The creature that was shuffling towards him was huge. Its back was hunched and shifted to one side, and its arms dragged the floor. It had Valerie clutched in one fist. She was covered in blood, some of it probably not her own. Blood ran out of her mouth as her body convulsed.

"Lucy, where's your father?" Jack asked.

"Still in bed. Daddy didn't even scream. Daddy never said anything."

The apparition let go of Valerie and lifted its arms. Jack took a few steps back. There wasn't much room to run.

"Lucy, you can make this thing stop," Jack said. "Make it stop and let me help you."

"I don't want your help! It's not help! It's ... it's ... Icarus!" She screamed that last word so loud that Jack turned away from the apparition to look at her, his heart contracting into a tight knot. Had she seen that much in his head that she knew what Project Icarus was and what it had done to him? The poster in her room must have pushed those memories close enough to the surface that she had been able to see them. "Icarus," she said again. "They would have used you to destroy him and his whole world just to say that it didn't exist, that there was no such place as heaven and no such thing as angels. And you would have let it happen. You're just as horrible as all the rest of them!"

"That's not true. I didn't know, Lucy. I swear I didn't know what their plans were. They didn't tell me anything. They didn't give me a choice. You think I wanted to have my head cut open like that? That was the last thing I wanted, but I didn't have a choice. It was either that or something worse than Icarus. So those are your choices, Lucy. You either get cured like I did or something worse than Icarus will happen to you. They'll experiment on you until you're dead, and then they'll dissect your brain to try to find out why you're psychic."

"No. You're a liar, and I hate you!"

"Lucy -- "

Jack was cut off when the apparition wrapped its huge hand around his head. It yanked him down to the ground, squeezing tight while tendrils snaked out of its palm and tried to bore into Jack's head.

"I hate you!" Lucy screamed. "I hate you!"

Jack struggled to get away from the apparition. Fighting only made it squeeze his head tighter. "Lucy ... " he said. "Lucy, don't do this. Make it stop. I promise I can help you."

"Liar!"

The ghostly tendrils pushed through Jack's skull and wormed towards the computer in his head. He gave the computer a command to reboot, momentarily giving his powers free reign. It hurt, but it was all he could think to do at that point. He couldn't tell if it did any good to let Lucy see everything that was in his mind. He was unconscious in a matter of seconds.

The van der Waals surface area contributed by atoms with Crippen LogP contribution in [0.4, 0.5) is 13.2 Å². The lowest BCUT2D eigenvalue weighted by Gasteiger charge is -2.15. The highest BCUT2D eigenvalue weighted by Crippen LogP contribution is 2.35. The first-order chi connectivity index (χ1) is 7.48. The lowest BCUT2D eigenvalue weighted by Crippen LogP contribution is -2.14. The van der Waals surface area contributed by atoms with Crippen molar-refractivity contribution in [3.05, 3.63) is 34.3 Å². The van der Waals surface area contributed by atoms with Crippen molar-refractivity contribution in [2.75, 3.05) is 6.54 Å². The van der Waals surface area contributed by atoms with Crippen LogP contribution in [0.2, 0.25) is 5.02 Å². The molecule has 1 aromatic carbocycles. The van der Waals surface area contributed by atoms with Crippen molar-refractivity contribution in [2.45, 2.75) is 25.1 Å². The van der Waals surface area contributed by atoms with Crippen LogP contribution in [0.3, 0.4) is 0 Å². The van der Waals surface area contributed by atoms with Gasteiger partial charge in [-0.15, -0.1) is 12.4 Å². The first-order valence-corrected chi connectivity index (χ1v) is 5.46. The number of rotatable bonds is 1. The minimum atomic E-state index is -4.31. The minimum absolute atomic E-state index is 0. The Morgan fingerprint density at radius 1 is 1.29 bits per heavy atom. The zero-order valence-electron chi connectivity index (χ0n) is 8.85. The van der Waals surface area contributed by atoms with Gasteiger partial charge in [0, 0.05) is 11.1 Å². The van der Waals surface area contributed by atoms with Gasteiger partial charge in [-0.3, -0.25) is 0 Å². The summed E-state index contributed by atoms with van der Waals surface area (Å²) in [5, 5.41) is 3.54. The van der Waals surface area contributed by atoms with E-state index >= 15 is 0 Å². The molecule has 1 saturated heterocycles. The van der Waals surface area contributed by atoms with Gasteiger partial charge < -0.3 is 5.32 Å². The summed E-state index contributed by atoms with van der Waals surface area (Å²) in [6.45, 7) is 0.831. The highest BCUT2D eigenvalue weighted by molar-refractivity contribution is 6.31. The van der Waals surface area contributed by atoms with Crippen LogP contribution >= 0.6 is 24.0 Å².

Jack woke up to the sound of someone calling his name. He opened his eyes. The lights were on in the room, but it still seemed too dark. Flashing lights bounced off the walls. His head throbbed. He closed his eyes again.

"Detective Runner?" the paramedic asked.

"I'm okay," Jack muttered.

"Can you stand? Let me take you out to the ambulance to check you out."

Jack got to his feet, leaning on the paramedic more than he wanted to, but he was sure that if he tried to walk on his own, he wouldn't make it. His legs felt like cold, wet noodles. He ignored the paramedic as he sat at the back of the ambulance and had lights shined in his eyes, his pulse counted and his blood pressure checked. He watched another pair of paramedics loading body bags into another ambulance. He didn't see Lucy anywhere.

When the paramedic was as done with his exam as Jack was willing to allow, Jack limped over to Detective Andrea Carlisle. She looked away from the house as he approached, but she didn't say anything.

"Where's the girl?" Jack asked. "Took her away already," Andrea said. "What the hell happened in there, Runner? Why didn't you call for back up?"

"It was too late for that. Her parents weren't real good as far as she was concerned. She wanted to be a writer. They tried to tell her she couldn't. She was channeling all her anger into her stories and making the monsters in them real."

"There were no apparitions when I got here. I'm guessing she made whatever it was that killed her parents and tried to kill you."

"Yeah."

"I'm also guessing she forced it to go away. It must have been stronger than she bargained for. She was catatonic when I got here. Chances are she'll never recover."

Jack looked down at his feet. That made his head spin, so he looked up at the house.

"What's the significance of Icarus?" Andrea asked.

"What?"

"Icarus. She was saying it over and over."

"She had a poster in her room of a painting called Icarus."

"Greek mythology. Icarus flew too close to the sun, and it melted the wax holding his wings together. He fell to his death because he was arrogant enough to think he could do anything with those wings. He didn't know his limitation."

"What's that supposed to mean?"

"Let me put it to you this way, Runner. I've got my suspicions about what you were trying to accomplish with this case. It's not the only time you've gone against procedure. You've got a well documented history of defiance. That's not something our bosses appreciate."

"What are you trying to say?"

"I'm saying you better be prepared to face the consequences or you better back off."

"Right. I hear you."

"You need a ride home?"

"Yeah, thanks. I think I sprained my leg when I kicked in the door."

"All right. Gimme a few more minutes to wrap things up."

Jack nodded and lit a cigarette as Andrea walked away. It would have been safer to follow her advice, but safe wasn't what he wanted. He wanted to make a difference. He wondered if he would ever have that chance.

Article © Mel Trent. All rights reserved.
Published on 2007-07-02